. The most destructive churning occurs when the developer swaps out hard-won habits and knowledge with entirely new ones. There are many examples of this (the evolution of Visual Studio, for example), but we need look no further than Microsoft Office and the new ribbon bar. Over the years, many of us have learned that maximzing use of the keyboard over the mouse dramatically increases efficiency (even more so for software developers working in their IDE); the ribbon bar forces the user in the opposite direction.
Regardless of what you think about the ribbon bar, the point is this: it changed dramatically how I have
to work in the tool; my investment
in learning how to use the tool goes largely out the window. I have to spend (invest) significant mindshare on thinking about how to do things that were second-nature before. A major league shortstop does not have to think about every little possibility that could occur when a ball is hit to him; he's got so much repetitive experience, he only has to react, and nearly always reacts correctly (the all-time worst fielding percentage for a shortstop
is .935, that is, a 6.5% error rate). What would happen to that error rate if tools and rules of the game changed every three years, if the basepaths were extended, gloves were removed and grass was replaced with concrete? Think the error rate would go up?
With reduced ROI comes reduced skill levels. A person who works day in and day out with a tool for six years is more than likely to significantly outperform a person who has worked in it half that time. Tool churn, however, never lets us get that far; few ever really gets good at maximizing the use of their toolset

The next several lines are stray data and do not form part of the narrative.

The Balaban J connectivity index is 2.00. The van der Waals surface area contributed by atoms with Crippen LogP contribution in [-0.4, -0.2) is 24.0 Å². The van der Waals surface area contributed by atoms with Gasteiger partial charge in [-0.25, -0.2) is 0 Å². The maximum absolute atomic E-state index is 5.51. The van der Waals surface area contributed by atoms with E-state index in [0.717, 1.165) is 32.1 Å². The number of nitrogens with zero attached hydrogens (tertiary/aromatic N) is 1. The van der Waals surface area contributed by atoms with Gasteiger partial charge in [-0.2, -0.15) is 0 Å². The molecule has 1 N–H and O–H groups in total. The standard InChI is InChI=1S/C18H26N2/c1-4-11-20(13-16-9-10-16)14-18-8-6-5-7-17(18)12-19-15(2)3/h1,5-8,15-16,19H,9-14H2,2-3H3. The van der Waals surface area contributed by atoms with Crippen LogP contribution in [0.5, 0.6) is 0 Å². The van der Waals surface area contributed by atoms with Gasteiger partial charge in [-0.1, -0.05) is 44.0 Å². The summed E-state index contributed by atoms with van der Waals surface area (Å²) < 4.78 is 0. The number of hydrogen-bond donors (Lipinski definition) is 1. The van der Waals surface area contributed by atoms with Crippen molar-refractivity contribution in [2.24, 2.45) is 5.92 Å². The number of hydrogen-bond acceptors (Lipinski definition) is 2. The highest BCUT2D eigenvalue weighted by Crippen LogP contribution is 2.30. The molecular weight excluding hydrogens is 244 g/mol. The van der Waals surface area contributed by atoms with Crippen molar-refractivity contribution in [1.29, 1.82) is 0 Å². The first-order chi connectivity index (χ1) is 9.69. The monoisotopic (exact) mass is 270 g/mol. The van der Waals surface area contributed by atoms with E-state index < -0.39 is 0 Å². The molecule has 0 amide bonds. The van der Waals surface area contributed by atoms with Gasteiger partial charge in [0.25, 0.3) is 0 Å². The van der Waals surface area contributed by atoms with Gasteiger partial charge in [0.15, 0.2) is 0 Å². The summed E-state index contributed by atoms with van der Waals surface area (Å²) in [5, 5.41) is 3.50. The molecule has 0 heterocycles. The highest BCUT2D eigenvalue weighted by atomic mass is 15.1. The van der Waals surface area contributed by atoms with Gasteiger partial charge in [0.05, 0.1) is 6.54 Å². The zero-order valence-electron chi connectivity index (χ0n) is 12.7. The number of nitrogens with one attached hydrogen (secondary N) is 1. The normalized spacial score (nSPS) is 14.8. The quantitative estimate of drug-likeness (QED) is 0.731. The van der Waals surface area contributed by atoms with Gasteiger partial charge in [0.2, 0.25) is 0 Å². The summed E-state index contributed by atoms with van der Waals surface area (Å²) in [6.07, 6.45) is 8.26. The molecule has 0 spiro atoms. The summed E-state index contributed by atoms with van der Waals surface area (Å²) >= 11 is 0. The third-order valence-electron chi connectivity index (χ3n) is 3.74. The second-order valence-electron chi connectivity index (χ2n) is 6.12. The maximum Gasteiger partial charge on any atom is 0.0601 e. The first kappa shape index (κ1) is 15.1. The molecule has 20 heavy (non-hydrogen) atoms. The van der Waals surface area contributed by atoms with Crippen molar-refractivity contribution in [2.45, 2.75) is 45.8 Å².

. No wonder there's little predictability in the software development process.
All of this weakens the overall software development industry, especially the commercial side. While many developers hold their own skill levels in high esteem, in fact they are mostly amateurs
because they never work with a given tool or set of tools long enough to really attain expert status; what they’ve really attained is expert status relative to their fellow developers
. These “experts” are invariably those who get early looks at upcoming technology releases, giving them a temporal head start: they simply have gotten significantly more time earlier with a product than have most developers.
Disregarding jokes about government projects, at least some of these folks get it. Take a look at just about any software development endeavor in the space program, where real money is at stake, as well as lives, political consequences and national prestige. Consider The Software Behind the Mars Phoenix Lander